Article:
Tips & Tricks: Exceptions and Events

Exceptions are the preferred way to threat “exceptional” cases in C#. An Exception is an object that contains information about an error that happened at some point in the execution of a program. 

Events in C# are convenient wrappers around delegates that help implement the publish-subscribe pattern.

In the example below, a CPU class has been defined. The CPU class defines an UsageChanged event that clients can use to subscribe and get notifications related to the CPU usage:

using System;

class Program
{
    static void Main()
    {
        var cpu = new CPU();

        cpu.UsageChanged += (sender, percentage) => 
            Console.WriteLine("Handler1: Cpu Usage: {0} %", percentage);

        cpu.UsageChanged += (sender, percentage) =>
        {
            Console.WriteLine("Handler2: Cpu Usage: {0} %", percentage);
            throw null; 
        };

        cpu.UsageChanged += (sender, percentage) =>
            Console.WriteLine("Handler3: Cpu Usage: {0} %", percentage);

        cpu.DoWork();
    }
}

class CPU
{
    public event EventHandler<int> UsageChanged = delegate { };

    public void DoWork()
    {
        var random = new Random();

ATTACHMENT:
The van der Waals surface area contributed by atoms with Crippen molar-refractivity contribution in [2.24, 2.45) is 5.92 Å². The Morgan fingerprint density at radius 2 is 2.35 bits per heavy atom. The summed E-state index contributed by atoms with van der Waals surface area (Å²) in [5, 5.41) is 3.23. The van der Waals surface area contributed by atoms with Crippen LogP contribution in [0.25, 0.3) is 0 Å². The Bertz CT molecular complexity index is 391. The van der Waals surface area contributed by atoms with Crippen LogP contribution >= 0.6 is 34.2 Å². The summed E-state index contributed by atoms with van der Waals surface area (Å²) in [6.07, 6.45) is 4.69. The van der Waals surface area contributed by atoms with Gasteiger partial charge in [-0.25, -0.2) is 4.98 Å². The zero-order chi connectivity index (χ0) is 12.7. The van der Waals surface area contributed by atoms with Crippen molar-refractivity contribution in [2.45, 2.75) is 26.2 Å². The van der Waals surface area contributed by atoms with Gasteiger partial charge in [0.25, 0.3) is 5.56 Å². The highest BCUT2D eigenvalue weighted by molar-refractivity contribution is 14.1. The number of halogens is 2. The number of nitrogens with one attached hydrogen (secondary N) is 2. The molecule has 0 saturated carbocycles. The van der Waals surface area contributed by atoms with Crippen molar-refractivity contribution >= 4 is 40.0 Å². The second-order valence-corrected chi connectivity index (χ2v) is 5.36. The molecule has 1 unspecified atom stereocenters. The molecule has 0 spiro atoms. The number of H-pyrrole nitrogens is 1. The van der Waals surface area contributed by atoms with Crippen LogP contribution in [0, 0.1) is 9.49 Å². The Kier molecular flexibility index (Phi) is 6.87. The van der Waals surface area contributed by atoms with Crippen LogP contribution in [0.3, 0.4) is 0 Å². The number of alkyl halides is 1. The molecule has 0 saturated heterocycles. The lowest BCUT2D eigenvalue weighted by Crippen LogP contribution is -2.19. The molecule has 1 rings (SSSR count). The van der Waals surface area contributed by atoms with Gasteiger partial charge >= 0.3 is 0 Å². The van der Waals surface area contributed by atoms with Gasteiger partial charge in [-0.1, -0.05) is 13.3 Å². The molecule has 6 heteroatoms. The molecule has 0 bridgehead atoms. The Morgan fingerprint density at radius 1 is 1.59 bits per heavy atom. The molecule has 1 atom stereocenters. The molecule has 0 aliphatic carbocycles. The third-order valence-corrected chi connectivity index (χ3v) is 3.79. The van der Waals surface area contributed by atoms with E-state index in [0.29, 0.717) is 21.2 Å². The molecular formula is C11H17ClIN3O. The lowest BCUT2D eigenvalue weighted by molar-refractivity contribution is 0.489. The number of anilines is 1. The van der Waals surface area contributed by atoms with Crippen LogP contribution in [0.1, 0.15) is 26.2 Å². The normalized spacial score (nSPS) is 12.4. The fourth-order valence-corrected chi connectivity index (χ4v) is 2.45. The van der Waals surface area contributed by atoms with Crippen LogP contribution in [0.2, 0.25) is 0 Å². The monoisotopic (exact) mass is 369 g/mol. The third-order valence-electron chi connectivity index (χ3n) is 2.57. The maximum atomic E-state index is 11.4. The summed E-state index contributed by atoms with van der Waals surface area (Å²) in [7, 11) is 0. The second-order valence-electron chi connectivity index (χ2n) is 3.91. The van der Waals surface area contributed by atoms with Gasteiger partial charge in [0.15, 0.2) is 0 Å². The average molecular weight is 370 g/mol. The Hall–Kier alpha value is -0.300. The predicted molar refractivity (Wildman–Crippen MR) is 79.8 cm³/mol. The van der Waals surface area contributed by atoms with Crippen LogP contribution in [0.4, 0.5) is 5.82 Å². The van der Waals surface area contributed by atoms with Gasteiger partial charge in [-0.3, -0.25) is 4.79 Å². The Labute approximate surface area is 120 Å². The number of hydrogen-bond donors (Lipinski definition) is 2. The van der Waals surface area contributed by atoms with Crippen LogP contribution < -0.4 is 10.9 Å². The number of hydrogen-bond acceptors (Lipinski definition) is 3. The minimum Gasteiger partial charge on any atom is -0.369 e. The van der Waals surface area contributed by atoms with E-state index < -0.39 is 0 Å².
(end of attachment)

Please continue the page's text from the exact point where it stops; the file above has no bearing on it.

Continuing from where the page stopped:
UsageChanged(this, random.Next(1, 100));
    }
}

The problem with the code above is that if an exception occurs in one of the event handlers (and it does occur in the second event handler), than subsequent event handlers do not get notified.

NOTE: the event handler delegates are executed in sequential order but the CLI does not guarantee that the delegates are executed in the order in which they have been added.

So, in order to avoid the exception that occur in one event handler (subscriber) interfere with the notification of other event handlers (subscribers), the preferred solution would be to manually retrieve the event handlers (subscribers) and notify them one by one:

using System;
using System.Collections.Generic;

class Program
{
    static void Main()
    {
        var cpu = new CPU();

        cpu.UsageChanged += (sender, percentage) => 
            Console.WriteLine("Handler1: Cpu Usage: {0} %", percentage);

        cpu.UsageChanged += (sender, percentage) =>
        {
            Console.WriteLine("Handler2: Cpu Usage: {0} %", percentage);
            throw null; 
        };

        cpu.UsageChanged += (sender, percentage) =>
            Console.WriteLine("Handler3: Cpu Usage: {0} %", percentage);

        cpu.DoWork();
    }
}

class CPU
{
    public event EventHandler<int> UsageChanged = delegate { };

    public void DoWork()
    {
        var random = new Random();
        int percentage = random.Next(1, 100);

        var exceptions = new List<Exception>();

        foreach (Delegate subscriber in UsageChanged.GetInvocationList())
        {
            try
            {
                subscriber.DynamicInvoke(this, percentage);
            }
            catch (Exception e)
            {
                exceptions.Add(e);
            }
        }

        if (exceptions.Count > 0)
        {
            throw new AggregateException(exceptions);
        }
    }
}
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